We’ve been using a SonicWall SOHO3 hardware firewall at HSRA for several years to filter Internet content and comply with federal law regarding student access. A few weeks ago, it started to go bad and needed to be replaced. I didn’t like some of the support policies of SonicWall, so I asked around and was referred to company called Astaro and their ASG120 product.
The process started off on the wrong foot. There were no brick-and-mortar or online vendors, but I found a local company that was listed as a reseller: CPS Tech Solutions in Brooklyn Park. I spoke with Ben Mallonee at CPS and decided to order the 120 model with one year of content filtering and one year of gold support. They don’t carry stock on hand, so the unit would be shipped from the vendor directly to me. This was on Friday and the unit was to arrive on Monday via FedEx. It didn’t, and the shipping saga lasted well into the next week with CPS, Astaro and FedEx reps all calling to apologize for the delay.
When I did finally receive the unit, there were no activation codes. Ben emailed a code, but that only unlocked some of the features I ordered. After much searching, the sales person at Astaro was able to email me the other two codes and I was in business–sort of. The Astaro has more features than the SonicWall, but is also more difficult to configure. My first attempt (while school was in session) didn’t go well, so I decided to switch back to my temporary NAT interface until I could try it after hours. It wasn’t until the following weekend that I had it running well enough to put it in production.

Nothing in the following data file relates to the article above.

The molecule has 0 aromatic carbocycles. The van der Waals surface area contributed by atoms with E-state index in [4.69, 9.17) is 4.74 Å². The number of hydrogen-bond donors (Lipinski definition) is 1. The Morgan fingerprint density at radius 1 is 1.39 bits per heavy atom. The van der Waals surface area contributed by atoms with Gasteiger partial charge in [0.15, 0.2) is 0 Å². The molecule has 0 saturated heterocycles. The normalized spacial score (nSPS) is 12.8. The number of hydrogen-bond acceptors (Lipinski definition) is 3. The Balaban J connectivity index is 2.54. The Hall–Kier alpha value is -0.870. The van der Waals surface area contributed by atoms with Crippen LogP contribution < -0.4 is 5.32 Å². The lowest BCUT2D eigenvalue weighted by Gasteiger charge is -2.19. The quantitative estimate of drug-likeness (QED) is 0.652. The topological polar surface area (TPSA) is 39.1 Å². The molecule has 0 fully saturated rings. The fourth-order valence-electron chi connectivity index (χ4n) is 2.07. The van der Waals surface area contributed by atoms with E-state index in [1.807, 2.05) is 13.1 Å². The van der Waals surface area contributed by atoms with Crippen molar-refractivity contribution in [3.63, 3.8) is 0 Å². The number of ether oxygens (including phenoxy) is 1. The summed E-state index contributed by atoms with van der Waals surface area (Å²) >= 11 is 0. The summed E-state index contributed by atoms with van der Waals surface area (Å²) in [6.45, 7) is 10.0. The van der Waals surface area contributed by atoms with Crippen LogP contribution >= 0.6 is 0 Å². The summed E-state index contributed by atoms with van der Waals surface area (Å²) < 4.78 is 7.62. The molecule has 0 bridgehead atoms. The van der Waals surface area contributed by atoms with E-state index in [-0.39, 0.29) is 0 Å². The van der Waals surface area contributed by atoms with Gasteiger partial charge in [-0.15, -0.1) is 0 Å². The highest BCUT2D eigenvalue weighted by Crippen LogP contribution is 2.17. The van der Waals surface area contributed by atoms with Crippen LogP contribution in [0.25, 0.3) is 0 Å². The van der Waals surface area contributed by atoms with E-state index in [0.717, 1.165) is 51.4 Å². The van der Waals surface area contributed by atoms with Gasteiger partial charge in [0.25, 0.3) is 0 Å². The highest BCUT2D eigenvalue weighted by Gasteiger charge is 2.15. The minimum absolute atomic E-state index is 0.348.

The Astaro allows me to access the web admin interface from either inside the school or via the external public interface. I decided to run some updaters from home and the first one went fine. It restarted OK, so I ran the next one. This one didn’t restart OK and the unit was frozen. This happened on Sunday night and I really didn’t feel like driving in again for a third time that weekend, so I waited until Monday morning to power cycle the unit. That fixed it and I ran the rest of the updates while standing next to the unit in the server room.
There were still a few remaining issues:
- VPN from the native Mac OS X client is broken (known issue)
- VPN using third-party VPN Tracker application sort of works, but not all the services I need
- Port forwarding acted really strangely, so I turned it off. This is probably just a configuration issue on my part. I’ve since decided port forwarding is probably a bad idea anyway.
- Content filtering based on time period would not work unless all times were covered by a rule.
So it appears to be a great upgrade, now that most of the kinks have been ironed out. It is much more powerful than the SonicWall and gives me a lot of new information I can use to manage the connection. It sends me informative emails as events happen and a daily executive report as well. The students aren’t very happy about the improved control, but that’s why we have it…DKOriginally published by DK on October 21, 2006 at 9:25 pm